Saturday, October 29, 2005
Concert Review: Springsteen in Boston
Springsteen's solo act needs a smaller venue
By Steve Morse, Boston Globe Staff
October 29, 2005
Bruce Springsteen & the E Street Band in concert -- raucous, celebratory, and you just know the beer taps are flowing.
A solo Springsteen show -- church-like, with seated audiences and the beer taps turned off during the program. Yes, really.
Sometimes, one has reason to believe that Springsteen can actually divide himself into two personalities. He's still touring solo these days -- he professes to love it and can find new ways to reinterpret his material -- but one has to question the wisdom of bringing this program to the arena level. Granted, he only designated half of the TD Banknorth Garden tickets for sale -- 9,000 of them, with the stage set up at mid-arena last night while he played to a curtained-off portion of the room -- but if you had seen him last spring at the Orpheum, then you know this show belongs in that size venue, not the cavernous Garden.
Last night he fought tricky acoustics, unflattering lighting, and just didn't attain the level of intimacy that this type of show demands. That said, there were still plenty of high points, many of them from his latest album, the spare ''Devils & Dust," such as the antiwar title track, the prostitute tale ''Reno," and the richly painted story of immigrant desperation, ''Matamoros Banks," which he concluded with a keening wail that has become one of his most emotional trademarks.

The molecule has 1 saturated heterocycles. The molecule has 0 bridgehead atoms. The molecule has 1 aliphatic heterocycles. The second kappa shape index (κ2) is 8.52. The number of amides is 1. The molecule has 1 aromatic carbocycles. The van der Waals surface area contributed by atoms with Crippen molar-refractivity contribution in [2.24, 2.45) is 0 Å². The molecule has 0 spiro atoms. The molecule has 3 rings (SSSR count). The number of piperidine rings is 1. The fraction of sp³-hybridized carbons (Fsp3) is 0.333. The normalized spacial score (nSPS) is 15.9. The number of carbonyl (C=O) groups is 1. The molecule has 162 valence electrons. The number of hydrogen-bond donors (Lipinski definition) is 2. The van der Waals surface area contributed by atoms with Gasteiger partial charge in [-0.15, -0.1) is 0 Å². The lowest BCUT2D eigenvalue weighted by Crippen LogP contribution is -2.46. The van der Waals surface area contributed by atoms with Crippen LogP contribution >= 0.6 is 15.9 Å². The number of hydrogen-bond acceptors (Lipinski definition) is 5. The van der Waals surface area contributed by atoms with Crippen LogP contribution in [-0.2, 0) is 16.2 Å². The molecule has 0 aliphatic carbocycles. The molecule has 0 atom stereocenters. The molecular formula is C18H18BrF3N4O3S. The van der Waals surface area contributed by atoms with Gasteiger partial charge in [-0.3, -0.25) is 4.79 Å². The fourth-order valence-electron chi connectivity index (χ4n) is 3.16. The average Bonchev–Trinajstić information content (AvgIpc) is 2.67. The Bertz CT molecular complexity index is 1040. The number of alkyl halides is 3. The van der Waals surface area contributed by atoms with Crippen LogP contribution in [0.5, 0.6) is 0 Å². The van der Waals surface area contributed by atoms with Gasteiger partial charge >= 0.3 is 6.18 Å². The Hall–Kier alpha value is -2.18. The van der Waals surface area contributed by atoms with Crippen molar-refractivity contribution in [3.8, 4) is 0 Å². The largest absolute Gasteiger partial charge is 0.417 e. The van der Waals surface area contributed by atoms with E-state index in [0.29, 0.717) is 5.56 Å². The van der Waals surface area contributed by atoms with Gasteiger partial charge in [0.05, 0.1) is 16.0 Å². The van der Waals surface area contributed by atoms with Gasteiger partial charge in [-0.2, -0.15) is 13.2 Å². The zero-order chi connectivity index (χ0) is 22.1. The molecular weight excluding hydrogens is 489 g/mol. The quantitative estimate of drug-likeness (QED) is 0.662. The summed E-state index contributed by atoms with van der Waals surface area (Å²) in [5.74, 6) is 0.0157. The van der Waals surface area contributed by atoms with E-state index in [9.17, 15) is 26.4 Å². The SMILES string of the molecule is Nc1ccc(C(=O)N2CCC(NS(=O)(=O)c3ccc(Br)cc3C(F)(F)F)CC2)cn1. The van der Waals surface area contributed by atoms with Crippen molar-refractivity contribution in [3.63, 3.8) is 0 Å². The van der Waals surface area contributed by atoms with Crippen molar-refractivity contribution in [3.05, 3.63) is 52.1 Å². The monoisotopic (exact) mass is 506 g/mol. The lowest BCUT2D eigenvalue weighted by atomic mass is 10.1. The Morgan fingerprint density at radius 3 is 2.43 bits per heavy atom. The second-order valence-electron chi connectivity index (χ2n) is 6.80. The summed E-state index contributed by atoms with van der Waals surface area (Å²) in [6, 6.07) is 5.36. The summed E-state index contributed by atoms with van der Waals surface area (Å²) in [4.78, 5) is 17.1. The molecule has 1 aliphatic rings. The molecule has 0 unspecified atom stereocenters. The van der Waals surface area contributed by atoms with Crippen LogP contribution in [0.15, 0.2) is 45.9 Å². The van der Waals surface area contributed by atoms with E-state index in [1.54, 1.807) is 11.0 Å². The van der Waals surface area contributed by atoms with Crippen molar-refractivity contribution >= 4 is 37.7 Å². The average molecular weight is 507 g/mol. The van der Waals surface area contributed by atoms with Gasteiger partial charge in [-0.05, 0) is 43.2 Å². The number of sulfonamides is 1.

But some of the things that worked at the Orpheum didn't work here. His deliberately distorted vocals on a couple of tracks (this time on opener ''Idiot's Delight") were effective in the theater, but unlistenable at the echo prone Garden. The Orpheum had been a stunning, one-man, Broadway-style show with a consistent flow, but this was a more haphazard experience and some of his segues just didn't work. The worst was when he went directly from the spiritual power of ''The Rising" (and its ''sky of mercy, sky of fear" allusion to 9/11) to a hammy romp through ''Lucky Town," with its glib line, ''I wanna lose these blues I've found down in Lucky Town." Frankly, he should lose that segue.
He challenged the audience with the song list all night -- which is something every true Springsteen fan appreciates -- but he perhaps filled the set with too many obscurities this time.
He had fun with some Jerry Lee Lewis-like piano on ''You Can Look (But You Better Not Touch)" and added deep-catalog tunes ''Nothing Man" and ''Ain't Got You," but again, the flow was herky-jerky. He did some core tracks such as ''The River," ''Racing in the Street" (lustrously on piano), and the urgent ''Tougher Than the Rest." But after concluding with the hush of "Matamoros Banks," he appeared for the encore with a ukulele to do a zany ''Growin' Up." Of course, the song has the uproarious verse ''I took monthlong vacations in the stratosphere," so maybe the ukulele was an appropriate choice.
Yet, this was basically a mixed-impression show. Springsteen was again superb in the way he played so many stringed and keyboard instruments, but this was the kind of presentation that fit so much better in the cozier Orpheum. Period, end of thought.
© Copyright 2005 Globe Newspaper Company.